Research by the Financial Times using organisations’ data already submitted to the government’s website suggests that some employers are likely to have made inaccurate calculations. It found that 1 in 20 of the companies that had submitted their data reported having no mean or median gender pay gap, which appears highly unlikely.

Last month the Equality and Human Rights Commission published a consultation on proposals to use their enforcement powers to take action against employers who do not comply with the requirement to publish their gender pay gap data. Consultation on the draft policy for businesses and representative bodies is open until 2 February.

National minimum wage payments

The rates will increase from 1 April 2018 as follows.

Statutory maternity pay, paternity pay, adoption pay, shared parental pay

Weekly payments will increase to £145.18 (from the current rate of £140.98) from 6 April 2018.

Statutory sick pay

Weekly payments will increase to £92.05 (from the current rate of £89.35) from 6 April 2018.

Tax on termination payments

From 6 April 2018 there will be changes to the taxation of termination payments under the Income Tax (Earnings and Pensions) Act 2003. All payments in lieu of notice will be treated as earnings (subject to tax and NICs) so that the distinction between the tax treatment of contractual and non-contractual pay in lieu of notice payments will fall away.

All payments for injury to feelings will also fall outside the tax exemption for injury payments from 6 April 2018, except where the injury amounts to a psychiatric injury or other recognised medical condition. Foreign service relief for UK resident employees (except in relation to seafarers), which permits certain employees who have worked abroad for extended periods to qualify for full or partial relief from taxation on termination payments), will be abolished.

Looking ahead, the current exemption from NICs on termination payments up to the current threshold of £30,000 will remain. Currently NICs are also not payable where such payments exceed £30,000. The government proposes to change this by requiring employers (but not employees) to pay class 1A employer NICs to be payable on payments above £30,000. However the implementation of this requirement has been postponed until April 2019.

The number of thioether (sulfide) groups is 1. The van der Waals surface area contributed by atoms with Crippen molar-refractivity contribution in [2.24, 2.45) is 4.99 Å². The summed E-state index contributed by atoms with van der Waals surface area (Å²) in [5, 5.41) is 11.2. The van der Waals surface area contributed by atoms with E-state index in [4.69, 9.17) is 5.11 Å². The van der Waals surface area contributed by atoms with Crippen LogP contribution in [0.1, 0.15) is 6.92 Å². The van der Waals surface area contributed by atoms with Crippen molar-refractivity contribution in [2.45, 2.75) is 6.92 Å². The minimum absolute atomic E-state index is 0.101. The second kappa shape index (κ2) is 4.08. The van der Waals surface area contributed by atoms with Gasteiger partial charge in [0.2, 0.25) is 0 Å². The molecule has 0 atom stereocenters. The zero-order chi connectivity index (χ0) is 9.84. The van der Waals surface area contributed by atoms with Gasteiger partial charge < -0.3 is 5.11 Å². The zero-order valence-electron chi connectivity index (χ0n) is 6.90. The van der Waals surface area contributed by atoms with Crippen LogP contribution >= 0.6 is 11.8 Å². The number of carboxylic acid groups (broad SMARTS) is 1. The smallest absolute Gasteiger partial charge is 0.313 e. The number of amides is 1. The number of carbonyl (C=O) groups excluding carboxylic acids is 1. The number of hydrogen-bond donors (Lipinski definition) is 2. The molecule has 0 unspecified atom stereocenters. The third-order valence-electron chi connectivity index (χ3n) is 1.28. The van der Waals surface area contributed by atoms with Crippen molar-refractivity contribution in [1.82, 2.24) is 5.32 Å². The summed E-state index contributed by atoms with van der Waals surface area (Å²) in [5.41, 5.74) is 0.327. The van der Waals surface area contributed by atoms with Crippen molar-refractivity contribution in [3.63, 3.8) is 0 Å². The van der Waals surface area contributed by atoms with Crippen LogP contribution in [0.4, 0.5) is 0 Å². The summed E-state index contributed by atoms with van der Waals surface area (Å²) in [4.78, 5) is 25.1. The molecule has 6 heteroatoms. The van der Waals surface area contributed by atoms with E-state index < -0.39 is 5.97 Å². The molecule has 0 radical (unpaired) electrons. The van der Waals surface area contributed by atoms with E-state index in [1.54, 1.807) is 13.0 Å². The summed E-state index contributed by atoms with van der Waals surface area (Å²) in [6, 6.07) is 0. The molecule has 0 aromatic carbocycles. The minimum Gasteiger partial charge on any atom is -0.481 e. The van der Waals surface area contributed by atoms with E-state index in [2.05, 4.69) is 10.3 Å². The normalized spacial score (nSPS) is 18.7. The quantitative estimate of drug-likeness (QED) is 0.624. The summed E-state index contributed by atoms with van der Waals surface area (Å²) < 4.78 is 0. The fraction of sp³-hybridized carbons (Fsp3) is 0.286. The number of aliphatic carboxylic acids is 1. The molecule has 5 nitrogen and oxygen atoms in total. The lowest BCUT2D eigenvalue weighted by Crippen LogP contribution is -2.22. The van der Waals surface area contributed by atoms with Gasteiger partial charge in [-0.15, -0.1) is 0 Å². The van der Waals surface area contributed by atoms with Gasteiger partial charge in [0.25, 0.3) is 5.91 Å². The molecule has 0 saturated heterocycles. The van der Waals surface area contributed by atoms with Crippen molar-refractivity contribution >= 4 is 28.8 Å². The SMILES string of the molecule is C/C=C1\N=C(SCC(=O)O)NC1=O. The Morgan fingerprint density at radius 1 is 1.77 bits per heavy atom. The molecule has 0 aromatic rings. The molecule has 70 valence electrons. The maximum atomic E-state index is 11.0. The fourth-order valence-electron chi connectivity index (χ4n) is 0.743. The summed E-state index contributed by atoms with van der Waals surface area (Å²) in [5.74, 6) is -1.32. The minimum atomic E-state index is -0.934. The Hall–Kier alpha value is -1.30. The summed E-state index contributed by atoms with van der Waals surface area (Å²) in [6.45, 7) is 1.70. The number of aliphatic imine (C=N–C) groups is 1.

Immigration changes

Immigration will remain a fast moving area in 2018. We await a new Immigration Bill in the first half of 2018, which should provide further clarity in relation to the rules governing European nationals’ right to continue to live and work in the UK following Brexit. We hope it will also give details about the rules governing the basis on which European nationals will be able to move to the UK following Brexit, details of which have not yet been released.

Towards the end of the year the Home Office intends to roll out a new streamlined online system to process applications for temporary visas or the newly proposed “settled worker status” visas for European nationals who have been in the UK for five or more years exercising European treaty rights.

There have as yet been no announcements of significant changes for non-European national visa routes. We wait to see whether the government will act on their manifesto commitment to increase the annual Tier 2 skills levy of up to £1000 applying to sponsoring employers in this category to a maximum of £2,000 a year.

We also, particularly with the decrease in net European migration and pressure on recruitment for skilled roles in some sectors, expect to see continued pressure on the monthly “restricted certificate” limit which applies to overseas hires under Tier 2 General. This pressure has led to the first ever rejection of applications for an allocation under this route at the start of 2018.

Audit and compliance checks along with ensuring compliance with right to work rules will remain a hot topic over the next 12 months.

…and developments which may take place in 2018

Caste discrimination

Although caste is not currently a protected characteristic in the Equality Act 2010, case law has confirmed that it may be covered by race discrimination where the two are closely aligned. In March 2017 the government commenced consultation on this issue. The consultation closed on 18 September 2017 and we are still awaiting responses.

Dress codes

Back in December 2015, following Nicola Thorp being sent home from her role as a receptionist for wearing shoes that were too low, a petition calling for the law to be changed to make it illegal to require women to wear high heels at work was signed by over 150,000 people, and prompted an investigation by the Women and Equalities Committee.